Indeed, the sight of an old lady going about her daily routine is common to towns and cities across the country.

But look closely and you'll see there is something very different about these scenes - for the "elderly" woman is in fact Page 3 girl Peta Todd, 24, who agreed to be disguised as an 80-year-old for a Sun investigation to experience how Britain treats its senior citizens.

Beauty ... Peta

Alison Webster / The Sun

A recent report suggested that our ten million people of 65 and over are being failed, with around 1.8million in poverty.

And according to the Health Service Ombudsman, the NHS is failing to provide the most basic standards of care for older people. Around 18 per cent of complaints to the watchdog last year related to the elderly.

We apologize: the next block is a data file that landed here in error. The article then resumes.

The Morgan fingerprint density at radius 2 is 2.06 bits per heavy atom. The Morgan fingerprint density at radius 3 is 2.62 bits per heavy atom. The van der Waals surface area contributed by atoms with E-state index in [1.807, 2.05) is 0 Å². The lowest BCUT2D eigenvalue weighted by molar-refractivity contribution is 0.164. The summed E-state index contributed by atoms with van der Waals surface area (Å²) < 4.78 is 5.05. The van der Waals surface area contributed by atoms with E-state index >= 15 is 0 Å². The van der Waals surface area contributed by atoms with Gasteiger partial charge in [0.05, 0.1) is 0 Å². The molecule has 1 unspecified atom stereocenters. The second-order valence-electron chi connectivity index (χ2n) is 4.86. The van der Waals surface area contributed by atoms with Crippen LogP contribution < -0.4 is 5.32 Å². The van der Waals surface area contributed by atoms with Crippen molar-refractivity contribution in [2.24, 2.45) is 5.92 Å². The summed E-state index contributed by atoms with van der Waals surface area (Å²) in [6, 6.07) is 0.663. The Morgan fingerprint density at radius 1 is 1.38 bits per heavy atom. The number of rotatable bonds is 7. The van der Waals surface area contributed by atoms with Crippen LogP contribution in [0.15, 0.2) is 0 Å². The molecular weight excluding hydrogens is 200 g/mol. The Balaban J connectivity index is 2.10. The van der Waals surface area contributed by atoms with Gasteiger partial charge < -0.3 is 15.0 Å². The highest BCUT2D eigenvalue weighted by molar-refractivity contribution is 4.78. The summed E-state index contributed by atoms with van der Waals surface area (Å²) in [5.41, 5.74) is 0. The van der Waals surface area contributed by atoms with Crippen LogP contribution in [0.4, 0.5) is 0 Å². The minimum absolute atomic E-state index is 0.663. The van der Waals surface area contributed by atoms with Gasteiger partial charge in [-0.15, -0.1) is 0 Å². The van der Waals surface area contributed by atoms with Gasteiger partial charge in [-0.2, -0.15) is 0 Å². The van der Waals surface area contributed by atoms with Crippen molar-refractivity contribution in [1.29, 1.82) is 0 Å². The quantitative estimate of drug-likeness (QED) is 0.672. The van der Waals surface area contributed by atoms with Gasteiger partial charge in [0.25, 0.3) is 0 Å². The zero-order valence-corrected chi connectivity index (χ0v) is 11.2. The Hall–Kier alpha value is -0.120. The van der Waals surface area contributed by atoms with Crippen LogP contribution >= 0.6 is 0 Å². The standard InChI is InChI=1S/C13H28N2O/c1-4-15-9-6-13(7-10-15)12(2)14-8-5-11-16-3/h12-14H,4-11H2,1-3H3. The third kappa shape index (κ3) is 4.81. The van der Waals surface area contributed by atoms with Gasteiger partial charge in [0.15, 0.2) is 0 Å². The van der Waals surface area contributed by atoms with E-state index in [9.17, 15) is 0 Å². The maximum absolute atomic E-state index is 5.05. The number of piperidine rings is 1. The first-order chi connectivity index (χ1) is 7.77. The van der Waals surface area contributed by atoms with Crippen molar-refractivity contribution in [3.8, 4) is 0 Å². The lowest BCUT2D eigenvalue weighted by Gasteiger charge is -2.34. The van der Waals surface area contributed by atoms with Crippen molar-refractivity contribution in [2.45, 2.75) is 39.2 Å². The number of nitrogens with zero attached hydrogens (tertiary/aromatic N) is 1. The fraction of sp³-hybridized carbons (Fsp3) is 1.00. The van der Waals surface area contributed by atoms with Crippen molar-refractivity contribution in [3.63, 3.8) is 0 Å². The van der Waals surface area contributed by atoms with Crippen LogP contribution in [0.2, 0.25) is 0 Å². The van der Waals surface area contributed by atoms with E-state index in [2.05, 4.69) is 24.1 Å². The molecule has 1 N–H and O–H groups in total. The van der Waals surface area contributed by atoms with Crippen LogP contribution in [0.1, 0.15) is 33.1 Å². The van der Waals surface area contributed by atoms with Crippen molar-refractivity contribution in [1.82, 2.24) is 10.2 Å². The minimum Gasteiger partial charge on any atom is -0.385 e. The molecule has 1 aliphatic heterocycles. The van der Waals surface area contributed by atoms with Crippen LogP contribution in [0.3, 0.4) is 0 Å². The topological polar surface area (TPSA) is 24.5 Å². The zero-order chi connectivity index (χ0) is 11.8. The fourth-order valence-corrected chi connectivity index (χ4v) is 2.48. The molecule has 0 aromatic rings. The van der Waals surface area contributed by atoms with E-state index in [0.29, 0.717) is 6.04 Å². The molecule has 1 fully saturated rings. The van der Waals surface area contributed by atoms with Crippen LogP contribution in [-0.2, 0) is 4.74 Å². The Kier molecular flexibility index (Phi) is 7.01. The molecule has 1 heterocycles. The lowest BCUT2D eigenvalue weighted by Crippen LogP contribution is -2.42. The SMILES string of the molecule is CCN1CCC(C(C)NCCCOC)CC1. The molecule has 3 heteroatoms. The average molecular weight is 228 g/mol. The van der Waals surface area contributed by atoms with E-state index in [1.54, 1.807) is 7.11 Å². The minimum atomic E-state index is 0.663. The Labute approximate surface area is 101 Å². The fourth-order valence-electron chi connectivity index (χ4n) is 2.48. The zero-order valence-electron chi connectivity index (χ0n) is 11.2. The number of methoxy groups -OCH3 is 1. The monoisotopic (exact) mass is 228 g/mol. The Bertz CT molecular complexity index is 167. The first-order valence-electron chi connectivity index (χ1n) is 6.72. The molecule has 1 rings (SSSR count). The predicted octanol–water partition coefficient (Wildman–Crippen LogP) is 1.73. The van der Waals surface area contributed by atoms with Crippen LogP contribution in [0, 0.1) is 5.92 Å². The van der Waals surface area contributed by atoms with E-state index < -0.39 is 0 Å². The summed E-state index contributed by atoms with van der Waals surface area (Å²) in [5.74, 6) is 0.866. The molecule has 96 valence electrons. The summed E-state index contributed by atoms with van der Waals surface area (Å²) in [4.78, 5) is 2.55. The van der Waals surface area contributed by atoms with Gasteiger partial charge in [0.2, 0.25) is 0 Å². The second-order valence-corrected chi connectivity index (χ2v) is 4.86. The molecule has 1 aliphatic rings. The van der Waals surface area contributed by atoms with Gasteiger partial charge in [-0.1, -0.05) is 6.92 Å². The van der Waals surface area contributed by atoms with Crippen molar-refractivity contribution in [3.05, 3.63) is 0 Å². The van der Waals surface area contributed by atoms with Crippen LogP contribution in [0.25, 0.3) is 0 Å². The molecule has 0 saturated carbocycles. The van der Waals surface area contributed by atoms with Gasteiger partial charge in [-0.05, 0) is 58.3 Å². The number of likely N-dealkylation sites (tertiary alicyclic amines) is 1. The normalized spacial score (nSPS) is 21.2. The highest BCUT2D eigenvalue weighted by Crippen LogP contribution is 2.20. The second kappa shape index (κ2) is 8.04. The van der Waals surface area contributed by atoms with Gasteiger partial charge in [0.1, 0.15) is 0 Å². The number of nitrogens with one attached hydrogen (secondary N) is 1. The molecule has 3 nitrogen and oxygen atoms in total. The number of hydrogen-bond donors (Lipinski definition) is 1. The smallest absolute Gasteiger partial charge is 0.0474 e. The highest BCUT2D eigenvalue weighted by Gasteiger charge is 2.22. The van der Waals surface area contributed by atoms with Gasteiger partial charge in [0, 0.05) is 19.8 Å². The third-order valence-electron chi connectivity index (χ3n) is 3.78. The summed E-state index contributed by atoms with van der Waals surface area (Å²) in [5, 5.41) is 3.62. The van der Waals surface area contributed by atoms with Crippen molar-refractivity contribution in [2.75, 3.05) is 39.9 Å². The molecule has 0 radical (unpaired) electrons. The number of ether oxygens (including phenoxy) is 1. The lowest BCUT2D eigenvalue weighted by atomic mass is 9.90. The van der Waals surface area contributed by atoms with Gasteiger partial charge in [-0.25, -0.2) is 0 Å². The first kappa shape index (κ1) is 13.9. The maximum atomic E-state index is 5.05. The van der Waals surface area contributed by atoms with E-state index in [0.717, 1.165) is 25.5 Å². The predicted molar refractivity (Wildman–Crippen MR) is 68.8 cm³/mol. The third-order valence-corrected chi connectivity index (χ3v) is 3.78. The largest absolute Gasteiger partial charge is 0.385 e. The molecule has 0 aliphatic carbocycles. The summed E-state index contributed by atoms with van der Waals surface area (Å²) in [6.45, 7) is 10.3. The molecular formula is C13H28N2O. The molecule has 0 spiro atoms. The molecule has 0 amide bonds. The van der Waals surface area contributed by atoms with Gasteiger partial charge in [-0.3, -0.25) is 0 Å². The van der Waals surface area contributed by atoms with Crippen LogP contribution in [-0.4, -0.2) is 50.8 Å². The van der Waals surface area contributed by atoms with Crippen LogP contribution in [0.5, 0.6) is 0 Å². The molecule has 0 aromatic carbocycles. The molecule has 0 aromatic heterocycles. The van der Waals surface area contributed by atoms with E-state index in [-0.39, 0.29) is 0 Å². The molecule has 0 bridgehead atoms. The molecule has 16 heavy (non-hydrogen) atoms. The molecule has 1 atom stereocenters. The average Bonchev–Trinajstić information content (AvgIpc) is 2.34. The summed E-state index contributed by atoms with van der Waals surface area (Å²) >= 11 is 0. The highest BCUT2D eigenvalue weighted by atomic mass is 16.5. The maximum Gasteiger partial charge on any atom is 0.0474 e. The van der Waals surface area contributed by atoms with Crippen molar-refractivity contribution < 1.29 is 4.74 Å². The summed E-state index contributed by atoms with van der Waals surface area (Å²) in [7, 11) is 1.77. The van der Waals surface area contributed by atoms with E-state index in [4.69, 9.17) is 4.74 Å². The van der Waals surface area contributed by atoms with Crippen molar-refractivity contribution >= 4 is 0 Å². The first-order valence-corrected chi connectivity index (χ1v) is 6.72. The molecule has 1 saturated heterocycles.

New age ... Peta gets make-up to look elderly

Stewart Williams / The Sun

The Southern Cross care home company closure has left around 31,000 vulnerable elderly residents in fear of losing their homes, while the charity Age UK believes two million over-65s suffer depression. Another study found 60 per cent of the elderly reported facing age discrimination.

Disturbed by the apparent neglect of Britain's old folk, The Sun's Peta, took to the streets of Islington, North London, dressed and made up as a grandma. The transformation, with specialist latex make-up to give realistic wrinkles, took four hours. Here she tells how she got on.

At the cafe

Stewart Williams / The Sun

I love a coffee to kick-start my day and decided to see how Granny Todd would be treated in a busy café - the result was quite shocking.